“Data needs to be well organised for these technologies to be leveraged. If you keep your data unorganised, it will find invalidated trends, because it assumes that you’re telling the truth. The better organised your data is, the better quality of the insights that you will achieve.”

Future contracting models

Bryant says further adoption of new technologies may also require a shift of focus when it comes to traditional project contract models.

“With the traditional model, one of the issues has been trust, as there hasn’t been transparency during progress,” he says.

“What’s happening now is a shift. In recent years there’s been an acknowledgement that contracting models like NEC (New Engineering Contract) allows and encourages greater transparency.

“It’s an environment where stakeholders can share information. This can create a greater level of trust. They can share what they’re learning and can make decisions collaboratively around scheduling and budgeting.”

Bryant says this can create an environment that deviates from a fixed-cost model.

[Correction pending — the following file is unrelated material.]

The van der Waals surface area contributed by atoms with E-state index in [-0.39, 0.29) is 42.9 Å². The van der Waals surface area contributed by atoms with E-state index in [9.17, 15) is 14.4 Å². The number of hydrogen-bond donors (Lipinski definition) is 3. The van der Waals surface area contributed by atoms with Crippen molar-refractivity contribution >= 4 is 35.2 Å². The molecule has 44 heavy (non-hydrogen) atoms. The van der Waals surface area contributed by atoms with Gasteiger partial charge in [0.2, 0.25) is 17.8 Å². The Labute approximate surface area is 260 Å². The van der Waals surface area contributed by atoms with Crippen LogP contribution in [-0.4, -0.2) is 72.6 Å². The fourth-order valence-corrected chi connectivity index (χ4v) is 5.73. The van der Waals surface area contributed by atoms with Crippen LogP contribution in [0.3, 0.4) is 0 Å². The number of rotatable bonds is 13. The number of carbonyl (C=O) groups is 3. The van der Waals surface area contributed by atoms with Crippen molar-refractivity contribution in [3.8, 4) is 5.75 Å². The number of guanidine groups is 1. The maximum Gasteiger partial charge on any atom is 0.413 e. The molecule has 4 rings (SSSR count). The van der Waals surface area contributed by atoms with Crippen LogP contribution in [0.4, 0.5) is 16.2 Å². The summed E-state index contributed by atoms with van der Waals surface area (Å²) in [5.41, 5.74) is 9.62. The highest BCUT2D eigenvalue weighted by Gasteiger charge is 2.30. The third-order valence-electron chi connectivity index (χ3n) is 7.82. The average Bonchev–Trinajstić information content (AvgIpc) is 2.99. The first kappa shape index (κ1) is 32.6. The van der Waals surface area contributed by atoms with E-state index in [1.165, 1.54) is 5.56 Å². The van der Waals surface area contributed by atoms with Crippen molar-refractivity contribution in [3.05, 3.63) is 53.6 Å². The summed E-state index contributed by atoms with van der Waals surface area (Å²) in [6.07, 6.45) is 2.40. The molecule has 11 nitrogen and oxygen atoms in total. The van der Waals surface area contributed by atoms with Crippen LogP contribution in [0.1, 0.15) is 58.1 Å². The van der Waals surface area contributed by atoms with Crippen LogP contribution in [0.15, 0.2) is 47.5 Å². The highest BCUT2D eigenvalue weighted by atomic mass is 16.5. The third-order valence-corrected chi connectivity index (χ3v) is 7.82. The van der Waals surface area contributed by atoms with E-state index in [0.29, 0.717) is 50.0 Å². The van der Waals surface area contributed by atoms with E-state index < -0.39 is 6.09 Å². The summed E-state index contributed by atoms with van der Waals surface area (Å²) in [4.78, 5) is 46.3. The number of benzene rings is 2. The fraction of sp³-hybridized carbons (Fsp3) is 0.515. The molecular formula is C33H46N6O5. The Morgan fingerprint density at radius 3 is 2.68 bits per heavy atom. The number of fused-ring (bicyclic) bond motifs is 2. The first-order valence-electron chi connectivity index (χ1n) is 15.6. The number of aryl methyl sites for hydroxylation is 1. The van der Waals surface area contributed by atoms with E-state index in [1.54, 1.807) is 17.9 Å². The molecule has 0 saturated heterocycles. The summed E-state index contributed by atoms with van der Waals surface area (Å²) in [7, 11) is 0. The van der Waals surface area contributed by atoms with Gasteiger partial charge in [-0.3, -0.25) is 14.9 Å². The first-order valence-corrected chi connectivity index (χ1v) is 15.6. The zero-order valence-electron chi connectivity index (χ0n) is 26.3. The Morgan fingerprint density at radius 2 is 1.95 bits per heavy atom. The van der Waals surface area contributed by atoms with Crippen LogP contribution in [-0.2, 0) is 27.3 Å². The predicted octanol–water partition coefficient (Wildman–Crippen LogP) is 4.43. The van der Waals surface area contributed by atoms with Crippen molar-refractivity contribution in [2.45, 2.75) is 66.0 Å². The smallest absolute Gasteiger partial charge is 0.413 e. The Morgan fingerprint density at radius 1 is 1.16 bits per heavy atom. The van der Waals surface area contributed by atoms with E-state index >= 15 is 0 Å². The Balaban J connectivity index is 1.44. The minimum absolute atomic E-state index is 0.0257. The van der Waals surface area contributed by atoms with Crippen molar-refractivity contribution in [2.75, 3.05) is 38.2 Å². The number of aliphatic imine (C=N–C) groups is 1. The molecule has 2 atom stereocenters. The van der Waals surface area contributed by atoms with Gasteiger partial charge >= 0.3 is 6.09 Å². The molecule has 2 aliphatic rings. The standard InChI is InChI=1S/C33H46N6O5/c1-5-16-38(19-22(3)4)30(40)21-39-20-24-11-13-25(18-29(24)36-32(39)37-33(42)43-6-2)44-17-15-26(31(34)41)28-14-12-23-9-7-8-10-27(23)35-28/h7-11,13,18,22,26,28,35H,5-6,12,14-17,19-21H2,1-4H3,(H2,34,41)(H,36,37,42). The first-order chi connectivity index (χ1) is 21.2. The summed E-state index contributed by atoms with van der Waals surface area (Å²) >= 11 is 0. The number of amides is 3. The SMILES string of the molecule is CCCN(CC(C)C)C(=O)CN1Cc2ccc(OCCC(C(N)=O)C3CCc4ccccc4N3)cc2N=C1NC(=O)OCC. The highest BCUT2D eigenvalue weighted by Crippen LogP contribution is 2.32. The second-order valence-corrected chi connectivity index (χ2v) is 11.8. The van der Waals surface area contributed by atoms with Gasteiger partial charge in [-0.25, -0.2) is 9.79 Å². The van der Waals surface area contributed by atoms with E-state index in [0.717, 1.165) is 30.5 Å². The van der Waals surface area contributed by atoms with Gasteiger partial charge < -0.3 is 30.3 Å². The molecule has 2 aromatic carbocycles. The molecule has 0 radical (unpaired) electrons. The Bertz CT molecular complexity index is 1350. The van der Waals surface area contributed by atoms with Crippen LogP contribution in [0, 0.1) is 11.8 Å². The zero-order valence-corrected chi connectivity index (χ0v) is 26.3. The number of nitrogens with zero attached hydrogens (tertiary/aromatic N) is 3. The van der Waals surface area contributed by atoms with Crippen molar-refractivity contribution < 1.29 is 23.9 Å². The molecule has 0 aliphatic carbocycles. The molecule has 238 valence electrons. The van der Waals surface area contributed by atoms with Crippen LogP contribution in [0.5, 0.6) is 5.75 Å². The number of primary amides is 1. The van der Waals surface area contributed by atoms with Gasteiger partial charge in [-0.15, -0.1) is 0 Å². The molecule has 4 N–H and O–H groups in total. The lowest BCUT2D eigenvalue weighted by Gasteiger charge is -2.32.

“Why should a contractor absorb the cost change over the course of a four- or five-year project, when material chain costs and labour costs change, and issues are revealed that weren’t foreseen?” Bryant asks.

Bryant adds that projects such as the West Gate Tunnel in Melbourne or the George Street Light Rail in Sydney can act as benchmarks for these future models.

“Then you can say, ‘all right, next time something like that comes up, let’s make sufficient allowance in our budgets for [risks] that we don’t know about yet.’ Suddenly there are fewer surprises, and it becomes easier to reduce surprises over time.

“We have a good chance over the next few years for this to shift quite dramatically. But it will require a change in attitude from project owners.”

To download InEight’s Global Capital Projects Outlook, visit: ineight.com 

This article was originally published in the August edition of our magazine. To read the magazine, click here.